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  • The Art of Survival: The Translation of Walter Benjamin
  • Betsy Flèche (bio)

Walter Benjamin is experiencing a startling new life. The translation project at Harvard University Press intends to make Benjamin’s writings more accessible to English-speaking readers, while many scholars know Benjamin already. At least, they know his name, which seems to be everywhere. “The name Walter Benjamin resounds through contemporary literary and cultural criticism,” as a recent article in The Chronicle of Higher Education states. Benjamin has come to be identified with erudition and sophistication, but also with obscurity. It remains unclear to what purpose his name is invoked, or what his writings can be said to achieve. Among some theorists, it has become almost standard practice to mention Walter Benjamin, to show that one is thoroughly informed, and has left no stone unturned. Thus we hear a theorist referring to “the Benjaminian ear” in a paper for the general public on Freud, as though confident that everyone would (or perhaps would not) be familiar with the allusion. For Benjamin is known as an obscure writer, in at least two senses of the word: his works cannot be assimilated easily into the academy (as Freud’s are) and they are difficult to read. Some fifty years after his death, Benjamin’s literary figure comes to life. Is the indeterminacy of Benjamin’s literary identity the key to his survival?

Benjamin’s name may appear, but his writings seem curiously difficult to categorize according to any recognizable discipline of literary and cultural scholarship. What scholarly discipline would have Benjamin as its subject? For his work can seem convoluted to an almost unreadable degree, requiring any reader who would know him to exert considerable effort and scrutiny. Its difficulty may suggest even to the rigorous English-speaking scholar, reading in translation, that Benjamin’s writing would be more comprehensible in the original German—especially if one did not know the language. In point of fact, knowledge of German does not simplify the matter [End Page 95] of reading Benjamin altogether, nor vouchsafe the comprehensibility of his writing, as his essay, “The Task of the Translator” makes clear.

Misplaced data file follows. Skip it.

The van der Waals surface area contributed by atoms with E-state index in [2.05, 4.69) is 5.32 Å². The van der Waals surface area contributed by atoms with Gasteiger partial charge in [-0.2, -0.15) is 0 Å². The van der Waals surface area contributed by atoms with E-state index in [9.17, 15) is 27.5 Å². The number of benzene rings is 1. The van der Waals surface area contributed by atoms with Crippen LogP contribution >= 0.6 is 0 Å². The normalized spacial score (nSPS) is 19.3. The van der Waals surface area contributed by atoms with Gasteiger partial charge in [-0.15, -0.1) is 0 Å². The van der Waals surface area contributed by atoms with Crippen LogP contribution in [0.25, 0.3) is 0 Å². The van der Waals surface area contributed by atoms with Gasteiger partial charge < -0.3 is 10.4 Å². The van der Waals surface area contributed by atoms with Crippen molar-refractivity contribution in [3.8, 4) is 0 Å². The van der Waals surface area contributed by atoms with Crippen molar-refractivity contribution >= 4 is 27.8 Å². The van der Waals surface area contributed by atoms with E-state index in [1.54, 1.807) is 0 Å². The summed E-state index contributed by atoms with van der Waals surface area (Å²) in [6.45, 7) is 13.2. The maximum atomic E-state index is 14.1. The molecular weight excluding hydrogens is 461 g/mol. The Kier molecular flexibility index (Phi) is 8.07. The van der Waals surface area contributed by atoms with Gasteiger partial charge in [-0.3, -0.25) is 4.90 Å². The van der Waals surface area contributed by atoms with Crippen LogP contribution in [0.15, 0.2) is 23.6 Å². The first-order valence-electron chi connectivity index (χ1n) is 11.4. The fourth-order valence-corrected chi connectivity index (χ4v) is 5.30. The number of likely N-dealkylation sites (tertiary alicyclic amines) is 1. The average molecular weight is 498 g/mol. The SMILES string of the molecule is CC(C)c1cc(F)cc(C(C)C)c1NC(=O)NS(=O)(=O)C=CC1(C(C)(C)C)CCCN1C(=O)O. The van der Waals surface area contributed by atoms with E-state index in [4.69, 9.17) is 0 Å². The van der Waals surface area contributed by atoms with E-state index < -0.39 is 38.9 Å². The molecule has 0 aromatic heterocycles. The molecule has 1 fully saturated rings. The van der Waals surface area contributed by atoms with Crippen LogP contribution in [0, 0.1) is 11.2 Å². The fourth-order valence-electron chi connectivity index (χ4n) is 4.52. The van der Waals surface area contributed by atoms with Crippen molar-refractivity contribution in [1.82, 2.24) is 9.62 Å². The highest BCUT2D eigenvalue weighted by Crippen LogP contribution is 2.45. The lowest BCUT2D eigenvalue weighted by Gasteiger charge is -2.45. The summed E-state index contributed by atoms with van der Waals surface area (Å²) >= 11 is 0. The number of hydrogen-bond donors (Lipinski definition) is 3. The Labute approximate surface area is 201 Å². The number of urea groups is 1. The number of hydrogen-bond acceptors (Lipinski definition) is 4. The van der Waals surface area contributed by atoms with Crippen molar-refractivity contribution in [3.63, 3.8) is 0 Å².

The Task of the Translator

Translations, Benjamin insists from the outset, are not intended to enable the reader to comprehend a piece of writing. Instead, the translation is an object distinct from the original—even distinct from the translator—which survives by living away from the original (temporally, spatially, and linguistically). The object of Benjamin’s essay is to re-evaluate literary work away from authorship and originality, and away from polemical determinism (meaning, message, content). The original’s content, its author’s intention, its translator and the translator’s understanding of the original are not significant to the afterlife of the translation.

Translation survives in a form unrelated to the original. “In a curious way,” Paul de Man writes, “translation canonizes its own version more than the original was canonical. . . . [Y]ou cannot, Benjamin says, translate the translation” (35). The translation takes on a life of its own. “Translation issues from the original—not so much from its life as from its afterlife,” writes Benjamin (“Task,” 71). Twice in the lines that follow, Benjamin mentions the “survival” of the translation over the original, but in typically cryptic terms.

Zwar nicht aus seinem Leben so sehr den aus seinem “Überleben” Ist doch die Übersetzung später als das Original und bezeichnet sich doch bei den bedeutenden Werken, die da ihre erwählen Übersetzer niemals in Zeit alter ihrer Entstehung finden, das Stadium ihres Fortlebens.


Not so much from its life as from its afterlife. For a translation comes later than the original, and since the important works of world literature never find their chosen translators at the time of their origin, their translation marks their stage of continued life.


Benjamin puts in quotation marks, as though to indicate a special use of the German, the verb used as noun—“Überleben,” which in its ordinary usage means to outlive. “Not so much from its life but as [the original] outlived, survived.” The sentence in the translation suggests that the original emanates a spirituality that the translation can plug into. Instead...

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pp. 95-109
Launched on MUSE
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